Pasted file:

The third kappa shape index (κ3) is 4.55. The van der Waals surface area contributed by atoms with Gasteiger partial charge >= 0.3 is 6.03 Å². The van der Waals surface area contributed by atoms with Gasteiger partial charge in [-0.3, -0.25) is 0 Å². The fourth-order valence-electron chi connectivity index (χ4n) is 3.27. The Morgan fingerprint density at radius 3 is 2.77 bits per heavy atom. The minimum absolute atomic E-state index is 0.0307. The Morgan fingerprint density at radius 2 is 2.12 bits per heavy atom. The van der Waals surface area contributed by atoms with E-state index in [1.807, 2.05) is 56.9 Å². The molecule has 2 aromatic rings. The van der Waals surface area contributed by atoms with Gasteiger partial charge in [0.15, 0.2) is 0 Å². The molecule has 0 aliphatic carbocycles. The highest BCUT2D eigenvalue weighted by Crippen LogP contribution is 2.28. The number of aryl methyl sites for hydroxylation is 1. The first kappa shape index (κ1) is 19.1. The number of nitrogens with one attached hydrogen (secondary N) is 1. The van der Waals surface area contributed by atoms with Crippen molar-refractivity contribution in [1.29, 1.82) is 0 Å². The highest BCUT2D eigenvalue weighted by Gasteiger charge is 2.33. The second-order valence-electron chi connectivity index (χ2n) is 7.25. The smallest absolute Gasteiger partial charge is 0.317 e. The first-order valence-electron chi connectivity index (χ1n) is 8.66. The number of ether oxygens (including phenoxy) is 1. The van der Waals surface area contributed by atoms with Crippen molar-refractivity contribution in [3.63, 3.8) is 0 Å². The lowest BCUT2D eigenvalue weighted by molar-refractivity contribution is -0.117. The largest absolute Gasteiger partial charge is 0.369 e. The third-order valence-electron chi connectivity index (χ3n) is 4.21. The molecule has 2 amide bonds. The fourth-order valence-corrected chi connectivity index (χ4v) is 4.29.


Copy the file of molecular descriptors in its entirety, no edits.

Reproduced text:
The third kappa shape index (κ3) is 4.55. The van der Waals surface area contributed by atoms with Gasteiger partial charge >= 0.3 is 6.03 Å². The van der Waals surface area contributed by atoms with Gasteiger partial charge in [-0.3, -0.25) is 0 Å². The fourth-order valence-electron chi connectivity index (χ4n) is 3.27. The Morgan fingerprint density at radius 3 is 2.77 bits per heavy atom. The minimum absolute atomic E-state index is 0.0307. The Morgan fingerprint density at radius 2 is 2.12 bits per heavy atom. The van der Waals surface area contributed by atoms with E-state index in [1.807, 2.05) is 56.9 Å². The molecule has 2 aromatic rings. The van der Waals surface area contributed by atoms with Gasteiger partial charge in [0.15, 0.2) is 0 Å². The molecule has 0 aliphatic carbocycles. The highest BCUT2D eigenvalue weighted by Crippen LogP contribution is 2.28. The number of aryl methyl sites for hydroxylation is 1. The first kappa shape index (κ1) is 19.1. The number of nitrogens with one attached hydrogen (secondary N) is 1. The van der Waals surface area contributed by atoms with Crippen molar-refractivity contribution in [1.29, 1.82) is 0 Å². The highest BCUT2D eigenvalue weighted by Gasteiger charge is 2.33. The second-order valence-electron chi connectivity index (χ2n) is 7.25. The smallest absolute Gasteiger partial charge is 0.317 e. The first-order valence-electron chi connectivity index (χ1n) is 8.66. The number of ether oxygens (including phenoxy) is 1. The van der Waals surface area contributed by atoms with Crippen molar-refractivity contribution in [3.63, 3.8) is 0 Å². The lowest BCUT2D eigenvalue weighted by molar-refractivity contribution is -0.117. The largest absolute Gasteiger partial charge is 0.369 e. The third-order valence-electron chi connectivity index (χ3n) is 4.21. The molecule has 2 amide bonds. The fourth-order valence-corrected chi connectivity index (χ4v) is 4.29.